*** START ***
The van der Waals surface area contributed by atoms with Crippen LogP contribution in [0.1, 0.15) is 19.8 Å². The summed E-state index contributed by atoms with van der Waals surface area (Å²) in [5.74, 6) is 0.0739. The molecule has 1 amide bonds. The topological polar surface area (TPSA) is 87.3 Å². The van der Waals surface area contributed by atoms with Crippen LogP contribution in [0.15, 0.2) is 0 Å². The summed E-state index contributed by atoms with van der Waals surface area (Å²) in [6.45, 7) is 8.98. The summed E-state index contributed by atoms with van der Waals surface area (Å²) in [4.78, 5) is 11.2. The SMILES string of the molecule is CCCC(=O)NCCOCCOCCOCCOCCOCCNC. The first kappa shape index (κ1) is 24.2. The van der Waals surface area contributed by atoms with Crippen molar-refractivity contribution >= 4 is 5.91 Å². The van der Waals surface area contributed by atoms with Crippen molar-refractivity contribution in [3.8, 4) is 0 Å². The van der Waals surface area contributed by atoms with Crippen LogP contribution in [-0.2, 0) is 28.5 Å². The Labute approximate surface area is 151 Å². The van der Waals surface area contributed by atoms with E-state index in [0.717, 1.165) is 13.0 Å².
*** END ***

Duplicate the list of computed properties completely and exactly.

The van der Waals surface area contributed by atoms with Crippen LogP contribution in [0.1, 0.15) is 19.8 Å². The summed E-state index contributed by atoms with van der Waals surface area (Å²) in [5.74, 6) is 0.0739. The molecule has 1 amide bonds. The topological polar surface area (TPSA) is 87.3 Å². The van der Waals surface area contributed by atoms with Crippen LogP contribution in [0.15, 0.2) is 0 Å². The summed E-state index contributed by atoms with van der Waals surface area (Å²) in [6.45, 7) is 8.98. The summed E-state index contributed by atoms with van der Waals surface area (Å²) in [4.78, 5) is 11.2. The SMILES string of the molecule is CCCC(=O)NCCOCCOCCOCCOCCOCCNC. The first kappa shape index (κ1) is 24.2. The van der Waals surface area contributed by atoms with Crippen molar-refractivity contribution >= 4 is 5.91 Å². The van der Waals surface area contributed by atoms with Crippen molar-refractivity contribution in [3.8, 4) is 0 Å². The van der Waals surface area contributed by atoms with Crippen LogP contribution in [-0.2, 0) is 28.5 Å². The Labute approximate surface area is 151 Å². The van der Waals surface area contributed by atoms with E-state index in [0.717, 1.165) is 13.0 Å².